Search Results for "yes phonics"
Rainbow Price: $13.75
Â Designed for independent, small group, or home work, these packets are practically perfect phonics reinforcement activities for the home school. Each packet targets a specific skill, providing worksheets for five days for each of 30 weeks. After a review of letters, rhyming words and other basic phonics concepts are covered: short vowels, final e, vowel teams (ai/ay, ea/ee, oa/oe/ow), variant vowels (oo, ou/ow, r-controlled), consonant clusters (l/r/s blends), consonant digraphs (sh/wh, ch/th), and letters with two sounds (c, g). Reproducible for the classroom, the idea is to have worksheets that can be handed to a student weekly: one worksheet completed daily. Frankly, given the age level of the skills, itâ€™s hard to imagine much independent work being done in a classroom setting but in a home school? Yes, I think it would work. The worksheets are brief; activities are similar from week to week; and the layout is straightforward with a weekly checklist and clear labeling. Illustrations are realistic and easily identifiable. There is no answer key, Iâ€™m assuming, because one is just not needed at this level. These could be used for reinforcement whenever they were needed but represent skills usually taught in K and/or 1st grade. ~ Janice
Rainbow Price: $82.95
"It's just common sense!" Actually, it's the Blue Book Common Sense Reading Program and yes, everything about this program is common sense. A very complete program organized around quality children's literature (like all LLATL programs) and covering phonics, reading, spelling, grammar, vocabulary, handwriting, and higher-order reasoning. Phonics instruction is systematic, introducing a few sounds at a time and providing opportunities to read a "real" (small story book) book which uses those sounds. The literature component - carefully selected children's favorites - reminds students that the reason for all the hard work in phonics is the joy of reading wonderful books. And woven through both of these elements is comprehensive instruction in all aspects of language arts. Relying heavily on Ruth Beechick's principles for teaching reading (including her letter dice activities), the program includes a wide variety of activities appealing to all learning styles. The teacher's manual is a homeschooler's dream with all the work having been done for you, taking you step-by-step through the 36-week program. New skills are listed for each lesson with a materials list included at the beginning. Almost no teacher preparation is needed - you teach as you read. All answers are provided within the lesson. Higher-order thinking activities are italicized. Examples and diagrams are user-friendly including the easy-to-follow references to the Student Activity Book. Each of the four parts (readiness, short vowels, consonant blends and short vowels, and long vowels) concludes with an evaluation for determining your child's readiness for the next level. The Student Activity Book contains the materials (except for household and school supplies) needed for cut and paste, word wheels, flip books, picture sequencing, story-telling puppets, PLUS handwriting pages that teach all upper and lower case letters, numbers, and punctuation. The comfortable, natural handwriting method that isn't exactly traditional, modern, or italic was developed by the authors. This handwriting instruction is coordinated with the phonics and includes pages for children to carefully complete and display or give as gifts.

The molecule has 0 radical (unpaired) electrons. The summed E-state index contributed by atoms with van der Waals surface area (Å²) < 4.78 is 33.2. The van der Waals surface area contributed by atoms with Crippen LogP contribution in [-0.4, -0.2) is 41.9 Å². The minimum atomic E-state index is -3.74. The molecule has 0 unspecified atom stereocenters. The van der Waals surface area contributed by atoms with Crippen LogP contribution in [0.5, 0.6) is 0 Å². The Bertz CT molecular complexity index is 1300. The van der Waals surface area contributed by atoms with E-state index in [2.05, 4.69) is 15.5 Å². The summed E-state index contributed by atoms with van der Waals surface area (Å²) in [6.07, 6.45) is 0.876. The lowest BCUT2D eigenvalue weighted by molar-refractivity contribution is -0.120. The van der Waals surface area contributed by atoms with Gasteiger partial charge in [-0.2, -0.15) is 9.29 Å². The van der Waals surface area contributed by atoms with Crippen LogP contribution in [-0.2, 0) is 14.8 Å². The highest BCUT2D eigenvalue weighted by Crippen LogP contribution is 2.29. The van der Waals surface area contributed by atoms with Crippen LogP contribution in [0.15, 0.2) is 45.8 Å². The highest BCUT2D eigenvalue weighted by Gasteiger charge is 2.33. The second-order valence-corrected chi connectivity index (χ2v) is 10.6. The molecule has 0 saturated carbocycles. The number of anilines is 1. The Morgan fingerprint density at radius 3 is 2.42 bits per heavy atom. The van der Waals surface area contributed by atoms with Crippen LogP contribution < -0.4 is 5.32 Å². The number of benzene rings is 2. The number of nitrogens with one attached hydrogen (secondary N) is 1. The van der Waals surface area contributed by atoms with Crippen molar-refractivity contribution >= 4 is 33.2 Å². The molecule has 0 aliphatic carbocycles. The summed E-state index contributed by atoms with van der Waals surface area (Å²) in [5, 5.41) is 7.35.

The Student Activity Book is consumable, even having an easy-release binding that allows for clean page removal. Even the back cover is put to good use providing the miniature book covers to be added to the personal reading chart that marks the child's progress. 28 separate readers cover short vowels, blends (bridge readers), and long vowels. They are small-sized for little hands and include black-and-white illustrations. Stories are engaging which is a good thing since a week's worth of learning activities are built around them. The student uses puppets to retell the stories, completes sequencing activities with a series of reader-related events, and answers comprehension questions. One interesting aspect of the teacher-student interaction concerning these readers is that the week's lesson starts off with the teacher reading the small book to the child. After several lessons thoroughly covering the new phonics steps and practice reading parts of the story, the student concludes the week with the successful reading of the small book. This is an effective variation of the typical approach because the goal of reading the book is always before the student. The materials packet is a useful collection of color-coded letter and word cards to use for learning and review along with cards used for reinforcement games and, of course, the letter dice (to be assembled from cardstock patterns). While this part of the program is not exactly consumable - you could use the various components again - the components do get a workout. If you are expecting to use the program with another child, you'll want to save these items and covering them with clear contact paper to preserve them would also be a good idea. The program includes the Teacher's Manual, the Student Activity Book, the 28 Readers, and the Materials Packet.